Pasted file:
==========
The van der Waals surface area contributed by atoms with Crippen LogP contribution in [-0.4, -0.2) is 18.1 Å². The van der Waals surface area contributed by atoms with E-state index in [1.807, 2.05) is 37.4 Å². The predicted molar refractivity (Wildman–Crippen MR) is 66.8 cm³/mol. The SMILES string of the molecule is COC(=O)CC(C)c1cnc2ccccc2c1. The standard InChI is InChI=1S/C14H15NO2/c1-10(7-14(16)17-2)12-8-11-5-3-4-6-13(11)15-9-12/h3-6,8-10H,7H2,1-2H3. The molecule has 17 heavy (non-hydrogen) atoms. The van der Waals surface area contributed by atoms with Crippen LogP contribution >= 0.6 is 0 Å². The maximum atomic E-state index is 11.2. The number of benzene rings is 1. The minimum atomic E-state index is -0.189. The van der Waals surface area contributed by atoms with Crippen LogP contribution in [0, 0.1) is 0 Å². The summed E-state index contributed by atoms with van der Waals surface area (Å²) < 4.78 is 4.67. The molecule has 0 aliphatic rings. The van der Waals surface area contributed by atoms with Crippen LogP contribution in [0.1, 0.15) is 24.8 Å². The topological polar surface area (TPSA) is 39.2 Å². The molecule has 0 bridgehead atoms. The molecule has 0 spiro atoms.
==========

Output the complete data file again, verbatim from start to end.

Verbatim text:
The van der Waals surface area contributed by atoms with Crippen LogP contribution in [-0.4, -0.2) is 18.1 Å². The van der Waals surface area contributed by atoms with E-state index in [1.807, 2.05) is 37.4 Å². The predicted molar refractivity (Wildman–Crippen MR) is 66.8 cm³/mol. The SMILES string of the molecule is COC(=O)CC(C)c1cnc2ccccc2c1. The standard InChI is InChI=1S/C14H15NO2/c1-10(7-14(16)17-2)12-8-11-5-3-4-6-13(11)15-9-12/h3-6,8-10H,7H2,1-2H3. The molecule has 17 heavy (non-hydrogen) atoms. The van der Waals surface area contributed by atoms with Crippen LogP contribution >= 0.6 is 0 Å². The maximum atomic E-state index is 11.2. The number of benzene rings is 1. The minimum atomic E-state index is -0.189. The van der Waals surface area contributed by atoms with Crippen LogP contribution in [0, 0.1) is 0 Å². The summed E-state index contributed by atoms with van der Waals surface area (Å²) < 4.78 is 4.67. The molecule has 0 aliphatic rings. The van der Waals surface area contributed by atoms with Crippen LogP contribution in [0.1, 0.15) is 24.8 Å². The topological polar surface area (TPSA) is 39.2 Å². The molecule has 0 bridgehead atoms. The molecule has 0 spiro atoms.